This was the arresting discovery made last year by Lester Brown at the Earth Policy Institute. How could he tell?
I know Santa Claus is Chinese because each Christmas morning after all the gifts are unwrapped and things settle down I systematically go through the presents to see where they are made. The results are almost always the same: roughly 70 percent are from China. After some research, it seems that my one-family survey is representative of the country as a whole.Let’s start with toys. Some 80 percent of the toys sold in the United States—from Barbie dolls to video games—are made in China. Talking toys that speak English learned the language from Chinese workers. Electronic goods—from Apple’s iPod to Microsoft’s Xbox—are made in China. Clothing—from the latest cashmere sweaters to gym suits—is also likely to have a “Made in China” label.
The Christmas tree itself may come from China. While real Christmas trees are grown in every state in the United States and are marketed locally, many families now gather around artificial Christmas trees. Eight out of every 10 artificial Christmas trees sold in the United States are made in China. Last year Americans spent over $130 million on plastic Christmas trees from China.
This year Americans will spend over $1 billion on Christmas ornaments from China. And in perhaps the greatest irony of all, even nativity scenes are made in China. Last year Americans spent more than $39 million buying nativity scenes shipped in from the East.
As you may already have guessed, Lester doesn’t feel exactly festive about this state of affairs:
It’s not the fact that our Christmas is made in China, but rather the mindset that has led to it that is most disturbing. We want to consume no matter what. We want to spend now and let our children pay. It is this same mindset that introduces tax cuts while waging a costly war. Economic sacrifice is no longer part of our vocabulary. After the Japanese attack on Pearl Harbor, President Roosevelt banned the sale of private cars in order to mobilize the manufacturing capacity and engineering skills of the U.S. automobile industry to build tanks and planes. In contrast, after 9/11, President Bush urged us to go shopping.In the United States we are so intent on consuming that personal savings have virtually disappeared. We have an average of five credit cards for every man, woman, and child. Of the 145 million cardholders, only 55 million clear their accounts each month. The other 90 million cannot seem to catch up and are paying steep interest rates on their remaining balance. Millions of people are so deeply in debt that they may remain indebted for life.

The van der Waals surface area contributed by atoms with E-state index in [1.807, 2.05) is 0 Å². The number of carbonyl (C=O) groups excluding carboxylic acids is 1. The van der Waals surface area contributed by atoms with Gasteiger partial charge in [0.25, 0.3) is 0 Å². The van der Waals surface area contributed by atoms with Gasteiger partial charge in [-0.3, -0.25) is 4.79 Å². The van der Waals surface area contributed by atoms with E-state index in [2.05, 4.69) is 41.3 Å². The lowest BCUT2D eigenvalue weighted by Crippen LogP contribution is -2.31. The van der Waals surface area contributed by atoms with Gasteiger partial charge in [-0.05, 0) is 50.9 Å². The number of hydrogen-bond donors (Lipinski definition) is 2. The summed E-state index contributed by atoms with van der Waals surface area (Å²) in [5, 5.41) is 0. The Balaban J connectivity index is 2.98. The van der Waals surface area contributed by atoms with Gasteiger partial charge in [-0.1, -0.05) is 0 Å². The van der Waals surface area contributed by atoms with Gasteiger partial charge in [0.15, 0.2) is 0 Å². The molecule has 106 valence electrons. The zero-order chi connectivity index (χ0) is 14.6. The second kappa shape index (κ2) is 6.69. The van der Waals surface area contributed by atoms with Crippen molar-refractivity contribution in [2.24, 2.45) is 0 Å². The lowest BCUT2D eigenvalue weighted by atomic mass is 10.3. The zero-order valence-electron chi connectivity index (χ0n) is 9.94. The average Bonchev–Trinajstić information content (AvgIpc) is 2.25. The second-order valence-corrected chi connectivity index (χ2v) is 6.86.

The official national debt, the product of years of fiscal deficits, now totals $8.5 trillion—some $64,000 per taxpayer. (See data.) By the end of the Bush administration in 2008, this figure is projected to reach a staggering $9.4 trillion. We are digging a fiscal black hole and sinking deeper and deeper into it.
Each month the Treasury covers the fiscal deficit by auctioning off securities. The two leading international buyers of U.S. Treasury securities are Japan and China. In this role, China is now also becoming our banker. This developing country, where income levels are one sixth those of the United States, is financing the excesses of an affluent industrial society. What’s wrong with this picture?
Um… does the answer involve the words “crunch” and “solvency”?